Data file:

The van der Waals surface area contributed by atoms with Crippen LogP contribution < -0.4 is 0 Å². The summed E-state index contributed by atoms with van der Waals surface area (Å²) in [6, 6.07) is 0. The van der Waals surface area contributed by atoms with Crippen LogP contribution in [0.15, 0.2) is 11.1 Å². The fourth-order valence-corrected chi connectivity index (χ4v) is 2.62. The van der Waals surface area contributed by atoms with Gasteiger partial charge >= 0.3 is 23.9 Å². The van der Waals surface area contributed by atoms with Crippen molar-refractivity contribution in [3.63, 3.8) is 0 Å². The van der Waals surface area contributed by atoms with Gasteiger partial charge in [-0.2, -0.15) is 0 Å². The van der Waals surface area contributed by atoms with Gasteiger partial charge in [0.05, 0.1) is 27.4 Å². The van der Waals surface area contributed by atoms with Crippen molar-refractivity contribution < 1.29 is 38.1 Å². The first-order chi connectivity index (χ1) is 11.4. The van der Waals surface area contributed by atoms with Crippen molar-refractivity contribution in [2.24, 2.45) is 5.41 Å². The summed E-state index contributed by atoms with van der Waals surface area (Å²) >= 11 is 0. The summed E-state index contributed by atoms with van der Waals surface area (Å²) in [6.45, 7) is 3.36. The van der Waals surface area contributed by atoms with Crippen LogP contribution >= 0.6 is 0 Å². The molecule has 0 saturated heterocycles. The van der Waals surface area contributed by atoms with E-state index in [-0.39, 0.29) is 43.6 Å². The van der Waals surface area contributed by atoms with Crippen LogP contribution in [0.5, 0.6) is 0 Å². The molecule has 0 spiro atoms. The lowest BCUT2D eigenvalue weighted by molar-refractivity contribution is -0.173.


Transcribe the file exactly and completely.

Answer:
The van der Waals surface area contributed by atoms with Crippen LogP contribution < -0.4 is 0 Å². The summed E-state index contributed by atoms with van der Waals surface area (Å²) in [6, 6.07) is 0. The van der Waals surface area contributed by atoms with Crippen LogP contribution in [0.15, 0.2) is 11.1 Å². The fourth-order valence-corrected chi connectivity index (χ4v) is 2.62. The van der Waals surface area contributed by atoms with Gasteiger partial charge >= 0.3 is 23.9 Å². The van der Waals surface area contributed by atoms with Crippen molar-refractivity contribution in [3.63, 3.8) is 0 Å². The van der Waals surface area contributed by atoms with Gasteiger partial charge in [-0.2, -0.15) is 0 Å². The van der Waals surface area contributed by atoms with Gasteiger partial charge in [0.05, 0.1) is 27.4 Å². The van der Waals surface area contributed by atoms with Crippen molar-refractivity contribution < 1.29 is 38.1 Å². The first-order chi connectivity index (χ1) is 11.4. The van der Waals surface area contributed by atoms with Crippen molar-refractivity contribution in [2.24, 2.45) is 5.41 Å². The summed E-state index contributed by atoms with van der Waals surface area (Å²) >= 11 is 0. The summed E-state index contributed by atoms with van der Waals surface area (Å²) in [6.45, 7) is 3.36. The van der Waals surface area contributed by atoms with Crippen LogP contribution >= 0.6 is 0 Å². The molecule has 0 saturated heterocycles. The van der Waals surface area contributed by atoms with E-state index in [-0.39, 0.29) is 43.6 Å². The van der Waals surface area contributed by atoms with Crippen LogP contribution in [0.5, 0.6) is 0 Å². The molecule has 0 spiro atoms. The lowest BCUT2D eigenvalue weighted by molar-refractivity contribution is -0.173.